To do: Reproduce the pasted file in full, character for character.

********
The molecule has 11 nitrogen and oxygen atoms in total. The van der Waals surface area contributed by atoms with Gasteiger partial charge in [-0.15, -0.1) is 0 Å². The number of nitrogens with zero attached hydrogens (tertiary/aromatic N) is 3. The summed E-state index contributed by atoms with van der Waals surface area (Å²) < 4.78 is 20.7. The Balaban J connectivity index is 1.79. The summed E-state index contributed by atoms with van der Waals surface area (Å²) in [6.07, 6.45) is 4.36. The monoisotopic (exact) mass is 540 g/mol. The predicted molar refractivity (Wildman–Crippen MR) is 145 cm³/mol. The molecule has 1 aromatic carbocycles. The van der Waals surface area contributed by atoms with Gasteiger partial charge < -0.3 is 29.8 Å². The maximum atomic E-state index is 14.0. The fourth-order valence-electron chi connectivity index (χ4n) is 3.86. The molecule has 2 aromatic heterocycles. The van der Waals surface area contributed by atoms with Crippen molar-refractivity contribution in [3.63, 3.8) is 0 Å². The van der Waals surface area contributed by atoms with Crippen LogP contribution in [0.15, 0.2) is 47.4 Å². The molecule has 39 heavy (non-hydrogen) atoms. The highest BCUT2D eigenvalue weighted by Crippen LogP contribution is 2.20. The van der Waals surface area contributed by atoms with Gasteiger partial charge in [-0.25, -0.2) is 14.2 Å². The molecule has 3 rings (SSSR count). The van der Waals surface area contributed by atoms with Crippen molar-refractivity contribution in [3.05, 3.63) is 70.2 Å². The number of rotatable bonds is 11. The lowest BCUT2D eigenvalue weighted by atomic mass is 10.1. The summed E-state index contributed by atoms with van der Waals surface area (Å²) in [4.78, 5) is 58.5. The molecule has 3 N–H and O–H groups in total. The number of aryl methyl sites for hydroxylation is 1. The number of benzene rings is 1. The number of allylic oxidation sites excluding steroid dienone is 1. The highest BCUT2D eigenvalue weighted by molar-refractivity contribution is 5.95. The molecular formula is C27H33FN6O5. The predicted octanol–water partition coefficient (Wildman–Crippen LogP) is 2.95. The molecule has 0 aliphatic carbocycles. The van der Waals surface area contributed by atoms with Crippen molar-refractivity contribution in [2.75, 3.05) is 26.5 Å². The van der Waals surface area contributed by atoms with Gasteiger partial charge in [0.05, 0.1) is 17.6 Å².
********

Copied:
The molecule has 11 nitrogen and oxygen atoms in total. The van der Waals surface area contributed by atoms with Gasteiger partial charge in [-0.15, -0.1) is 0 Å². The number of nitrogens with zero attached hydrogens (tertiary/aromatic N) is 3. The summed E-state index contributed by atoms with van der Waals surface area (Å²) < 4.78 is 20.7. The Balaban J connectivity index is 1.79. The summed E-state index contributed by atoms with van der Waals surface area (Å²) in [6.07, 6.45) is 4.36. The monoisotopic (exact) mass is 540 g/mol. The predicted molar refractivity (Wildman–Crippen MR) is 145 cm³/mol. The molecule has 1 aromatic carbocycles. The van der Waals surface area contributed by atoms with Gasteiger partial charge < -0.3 is 29.8 Å². The maximum atomic E-state index is 14.0. The fourth-order valence-electron chi connectivity index (χ4n) is 3.86. The molecule has 2 aromatic heterocycles. The van der Waals surface area contributed by atoms with Crippen molar-refractivity contribution in [3.63, 3.8) is 0 Å². The van der Waals surface area contributed by atoms with Crippen LogP contribution in [0.15, 0.2) is 47.4 Å². The molecule has 39 heavy (non-hydrogen) atoms. The highest BCUT2D eigenvalue weighted by Crippen LogP contribution is 2.20. The van der Waals surface area contributed by atoms with Gasteiger partial charge in [-0.25, -0.2) is 14.2 Å². The molecule has 3 rings (SSSR count). The van der Waals surface area contributed by atoms with Crippen molar-refractivity contribution in [3.05, 3.63) is 70.2 Å². The number of rotatable bonds is 11. The lowest BCUT2D eigenvalue weighted by atomic mass is 10.1. The summed E-state index contributed by atoms with van der Waals surface area (Å²) in [4.78, 5) is 58.5. The molecule has 3 N–H and O–H groups in total. The number of aryl methyl sites for hydroxylation is 1. The number of benzene rings is 1. The number of allylic oxidation sites excluding steroid dienone is 1. The highest BCUT2D eigenvalue weighted by molar-refractivity contribution is 5.95. The molecular formula is C27H33FN6O5. The predicted octanol–water partition coefficient (Wildman–Crippen LogP) is 2.95. The molecule has 0 aliphatic carbocycles. The van der Waals surface area contributed by atoms with Crippen molar-refractivity contribution in [2.75, 3.05) is 26.5 Å². The van der Waals surface area contributed by atoms with Gasteiger partial charge in [0.05, 0.1) is 17.6 Å².